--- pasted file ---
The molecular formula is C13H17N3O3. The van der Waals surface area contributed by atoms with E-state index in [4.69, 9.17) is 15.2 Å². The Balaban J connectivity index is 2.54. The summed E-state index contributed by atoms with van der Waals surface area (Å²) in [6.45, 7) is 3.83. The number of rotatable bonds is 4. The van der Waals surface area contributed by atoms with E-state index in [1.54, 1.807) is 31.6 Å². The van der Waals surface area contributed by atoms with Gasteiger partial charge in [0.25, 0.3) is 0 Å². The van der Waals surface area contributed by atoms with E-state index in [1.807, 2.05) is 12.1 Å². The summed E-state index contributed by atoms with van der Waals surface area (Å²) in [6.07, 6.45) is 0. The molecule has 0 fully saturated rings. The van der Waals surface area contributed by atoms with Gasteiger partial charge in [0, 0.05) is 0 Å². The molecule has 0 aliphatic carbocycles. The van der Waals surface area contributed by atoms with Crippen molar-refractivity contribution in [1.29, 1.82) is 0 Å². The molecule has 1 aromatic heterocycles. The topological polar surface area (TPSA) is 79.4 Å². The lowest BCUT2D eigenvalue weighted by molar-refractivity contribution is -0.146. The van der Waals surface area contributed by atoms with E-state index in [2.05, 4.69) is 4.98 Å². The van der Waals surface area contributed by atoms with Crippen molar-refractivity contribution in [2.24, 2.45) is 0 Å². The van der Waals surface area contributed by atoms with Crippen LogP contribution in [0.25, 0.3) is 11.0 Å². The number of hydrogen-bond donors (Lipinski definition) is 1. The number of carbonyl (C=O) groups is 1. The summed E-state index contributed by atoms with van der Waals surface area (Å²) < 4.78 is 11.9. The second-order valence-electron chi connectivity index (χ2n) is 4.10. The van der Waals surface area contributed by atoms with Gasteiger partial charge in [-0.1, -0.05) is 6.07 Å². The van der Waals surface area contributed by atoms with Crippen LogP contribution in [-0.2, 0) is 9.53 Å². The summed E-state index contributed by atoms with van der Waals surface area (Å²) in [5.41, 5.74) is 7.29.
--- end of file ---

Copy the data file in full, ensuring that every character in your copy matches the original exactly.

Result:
The molecular formula is C13H17N3O3. The van der Waals surface area contributed by atoms with E-state index in [4.69, 9.17) is 15.2 Å². The Balaban J connectivity index is 2.54. The summed E-state index contributed by atoms with van der Waals surface area (Å²) in [6.45, 7) is 3.83. The number of rotatable bonds is 4. The van der Waals surface area contributed by atoms with E-state index in [1.54, 1.807) is 31.6 Å². The van der Waals surface area contributed by atoms with Gasteiger partial charge in [0.25, 0.3) is 0 Å². The van der Waals surface area contributed by atoms with E-state index in [1.807, 2.05) is 12.1 Å². The summed E-state index contributed by atoms with van der Waals surface area (Å²) in [6.07, 6.45) is 0. The molecule has 0 fully saturated rings. The van der Waals surface area contributed by atoms with Gasteiger partial charge in [0, 0.05) is 0 Å². The molecule has 0 aliphatic carbocycles. The van der Waals surface area contributed by atoms with Crippen molar-refractivity contribution in [1.29, 1.82) is 0 Å². The molecule has 1 aromatic heterocycles. The topological polar surface area (TPSA) is 79.4 Å². The lowest BCUT2D eigenvalue weighted by molar-refractivity contribution is -0.146. The van der Waals surface area contributed by atoms with E-state index in [2.05, 4.69) is 4.98 Å². The van der Waals surface area contributed by atoms with Crippen molar-refractivity contribution in [2.24, 2.45) is 0 Å². The van der Waals surface area contributed by atoms with Crippen LogP contribution in [0.25, 0.3) is 11.0 Å². The number of hydrogen-bond donors (Lipinski definition) is 1. The number of carbonyl (C=O) groups is 1. The summed E-state index contributed by atoms with van der Waals surface area (Å²) < 4.78 is 11.9. The second-order valence-electron chi connectivity index (χ2n) is 4.10. The van der Waals surface area contributed by atoms with Gasteiger partial charge in [-0.1, -0.05) is 6.07 Å². The van der Waals surface area contributed by atoms with Crippen LogP contribution in [-0.2, 0) is 9.53 Å². The summed E-state index contributed by atoms with van der Waals surface area (Å²) in [5.41, 5.74) is 7.29.